One source of disappointment during the opening credits was that, after giving us only Matt Smith and David Tennant to look forward to as advertised full blown participating recognizable Doctors, the only other famous returning name presented was.... Billie Piper. "Oh, NO!!!" I thought. Not her again! Again! I really was getting tired of impossible recurrences of Rose that didn't do anything to improve a story.
But in fairness, what we get here in this story actually works very nicely. Mostly it's because, despite her billing in the end credits, Piper is not actually playing Rose. She's playing a whole new character - but perhaps I shouldn't reveal exactly who just yet here. Suffice it to say, the new character works well, and it seems to confirm for me that my grudge never really was against Piper, but rather the character of Rose as written. I think Piper is really good here, and ends up playing a far more compelling character. The relationship between Piper and Hurt's characters also works far better for me than the Rose-Doctor relationships ever did.
In many ways, Piper's costume seems to be a bit of an improvement on the sloppy stuff she usually seemed to throw on as Rose.... as long as you don't let the camera pull back and count the rips. Oh dear, what's that all about? Can this woman ever get anything better than an old used hand-me-down? Thankfully, I hadn't really noticed such shortcomings during Nick Hurran's main material, but on the DVD extras, with David Tennant teasing her about it, suddenly the costume's shortcomings seemed to be much more in one's face.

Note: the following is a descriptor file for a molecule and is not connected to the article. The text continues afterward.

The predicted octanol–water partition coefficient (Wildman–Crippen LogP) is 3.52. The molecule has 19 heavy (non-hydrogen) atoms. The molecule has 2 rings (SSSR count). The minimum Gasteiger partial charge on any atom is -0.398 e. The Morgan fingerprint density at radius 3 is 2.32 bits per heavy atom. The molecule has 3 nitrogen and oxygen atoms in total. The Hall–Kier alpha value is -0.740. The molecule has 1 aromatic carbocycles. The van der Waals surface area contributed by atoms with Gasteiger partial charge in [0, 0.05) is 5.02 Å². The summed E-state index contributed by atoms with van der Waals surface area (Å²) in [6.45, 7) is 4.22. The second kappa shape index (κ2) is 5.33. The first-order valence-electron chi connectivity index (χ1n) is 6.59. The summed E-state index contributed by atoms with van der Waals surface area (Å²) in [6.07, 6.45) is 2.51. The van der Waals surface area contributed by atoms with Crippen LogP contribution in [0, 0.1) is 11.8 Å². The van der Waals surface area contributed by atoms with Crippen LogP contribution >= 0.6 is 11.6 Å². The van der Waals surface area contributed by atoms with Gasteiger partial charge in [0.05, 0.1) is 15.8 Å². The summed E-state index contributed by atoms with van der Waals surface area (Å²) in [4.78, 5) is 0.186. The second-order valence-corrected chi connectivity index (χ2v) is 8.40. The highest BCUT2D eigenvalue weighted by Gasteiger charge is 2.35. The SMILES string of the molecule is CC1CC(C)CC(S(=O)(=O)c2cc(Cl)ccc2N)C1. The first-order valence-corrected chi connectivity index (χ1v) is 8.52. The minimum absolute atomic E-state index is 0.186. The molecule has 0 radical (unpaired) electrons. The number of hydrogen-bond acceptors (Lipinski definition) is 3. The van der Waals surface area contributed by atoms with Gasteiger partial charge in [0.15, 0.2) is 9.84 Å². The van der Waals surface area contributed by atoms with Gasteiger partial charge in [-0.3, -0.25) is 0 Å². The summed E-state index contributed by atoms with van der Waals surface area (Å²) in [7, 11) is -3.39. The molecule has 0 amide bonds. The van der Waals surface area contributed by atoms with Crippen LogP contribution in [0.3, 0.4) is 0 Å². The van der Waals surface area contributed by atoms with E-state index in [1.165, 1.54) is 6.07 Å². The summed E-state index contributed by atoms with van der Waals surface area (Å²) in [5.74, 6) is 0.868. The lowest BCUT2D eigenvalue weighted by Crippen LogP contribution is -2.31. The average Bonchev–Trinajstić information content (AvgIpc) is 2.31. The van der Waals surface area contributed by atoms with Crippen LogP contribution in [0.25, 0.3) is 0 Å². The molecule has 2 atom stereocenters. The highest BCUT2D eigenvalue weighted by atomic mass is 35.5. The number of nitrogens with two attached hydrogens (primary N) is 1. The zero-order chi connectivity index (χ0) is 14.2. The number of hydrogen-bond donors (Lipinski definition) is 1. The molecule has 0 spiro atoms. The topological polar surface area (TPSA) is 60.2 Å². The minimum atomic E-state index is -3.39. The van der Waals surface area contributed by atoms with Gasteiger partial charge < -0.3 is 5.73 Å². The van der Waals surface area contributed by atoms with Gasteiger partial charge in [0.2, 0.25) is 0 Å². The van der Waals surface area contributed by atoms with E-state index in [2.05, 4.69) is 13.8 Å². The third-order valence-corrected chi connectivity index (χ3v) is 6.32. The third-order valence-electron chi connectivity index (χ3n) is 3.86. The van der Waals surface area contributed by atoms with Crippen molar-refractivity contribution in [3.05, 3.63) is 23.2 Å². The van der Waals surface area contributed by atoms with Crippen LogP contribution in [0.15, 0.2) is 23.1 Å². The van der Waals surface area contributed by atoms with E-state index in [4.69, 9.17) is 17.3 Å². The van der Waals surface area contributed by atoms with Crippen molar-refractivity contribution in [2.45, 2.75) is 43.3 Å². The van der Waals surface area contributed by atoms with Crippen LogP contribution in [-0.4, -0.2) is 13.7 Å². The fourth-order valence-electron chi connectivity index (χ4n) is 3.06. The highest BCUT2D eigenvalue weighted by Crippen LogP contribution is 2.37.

Medieval MeddlingThe most central multi-Doctor delivery of this story comes from bringing back David Tennant, which is absolutely correct and thoroughly enjoyable. Tennant is a favourite Doctor of mine, and it was great to have him on screen again. Nicely, his adventure here will fit neatly into his chronology as part of the extended jaunt of activity he reportedly had just prior to "The End of Time" (story no. 207), making sense of a lot of the off-hand comments he threw at us back then. We also get our best inkling here of the otherwise inexplicable conflict that the end of "The Shakespeare Code" (story no. 184) teased us with. Nice. Moffat's attention to the details and minutia of the show's past is gratifying and rewarding here.
Queen Elizabeth the first proves to be an interesting character and is played well by the actress. David Tennant often seemed to gel better with one-off guest characters than with his companions, and the trend seems to be continuing here. There's a fun bit of a comedic gag between them running through this adventure, which provides some good entertainment value while clarifying and commenting on their motivations for some outlandish stuff. Nicely done.
The Zygon look has changed a bit, and not for the better, in my opinion. Not that they have a particularly bad design here, but the 1975 version felt a bit more creepy, mostly because they weren't trying too hard to be scary in obvious ways back then. There are definitely some important factors of the Zygons' previous success that aren't duplicated here.
But, getting away from the re-designed face, the rest of the Zygon is quite a good match to the original, and continues to work well here. Perhaps it's too bad they didn't get more screentime to make a stronger impression. I'm not too sure this was the right story in which to bring them back.